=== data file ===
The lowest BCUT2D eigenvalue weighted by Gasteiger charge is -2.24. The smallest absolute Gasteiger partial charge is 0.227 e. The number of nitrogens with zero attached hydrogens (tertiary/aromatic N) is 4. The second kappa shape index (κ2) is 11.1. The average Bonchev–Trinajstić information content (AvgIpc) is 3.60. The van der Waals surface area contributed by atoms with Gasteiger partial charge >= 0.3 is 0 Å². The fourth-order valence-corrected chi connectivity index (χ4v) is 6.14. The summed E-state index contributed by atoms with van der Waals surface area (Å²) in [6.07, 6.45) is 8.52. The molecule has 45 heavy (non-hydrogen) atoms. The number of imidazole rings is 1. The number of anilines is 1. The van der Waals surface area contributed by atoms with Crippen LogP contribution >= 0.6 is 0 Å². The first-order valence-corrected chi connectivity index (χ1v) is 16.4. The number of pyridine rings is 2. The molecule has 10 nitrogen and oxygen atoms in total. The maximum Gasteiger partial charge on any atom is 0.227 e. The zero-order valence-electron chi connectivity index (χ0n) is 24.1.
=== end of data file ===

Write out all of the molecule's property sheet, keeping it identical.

The lowest BCUT2D eigenvalue weighted by Gasteiger charge is -2.24. The smallest absolute Gasteiger partial charge is 0.227 e. The number of nitrogens with zero attached hydrogens (tertiary/aromatic N) is 4. The second kappa shape index (κ2) is 11.1. The average Bonchev–Trinajstić information content (AvgIpc) is 3.60. The van der Waals surface area contributed by atoms with Gasteiger partial charge >= 0.3 is 0 Å². The fourth-order valence-corrected chi connectivity index (χ4v) is 6.14. The summed E-state index contributed by atoms with van der Waals surface area (Å²) in [6.07, 6.45) is 8.52. The molecule has 45 heavy (non-hydrogen) atoms. The number of imidazole rings is 1. The number of anilines is 1. The van der Waals surface area contributed by atoms with Crippen LogP contribution >= 0.6 is 0 Å². The first-order valence-corrected chi connectivity index (χ1v) is 16.4. The number of pyridine rings is 2. The molecule has 10 nitrogen and oxygen atoms in total. The maximum Gasteiger partial charge on any atom is 0.227 e. The zero-order valence-electron chi connectivity index (χ0n) is 24.1.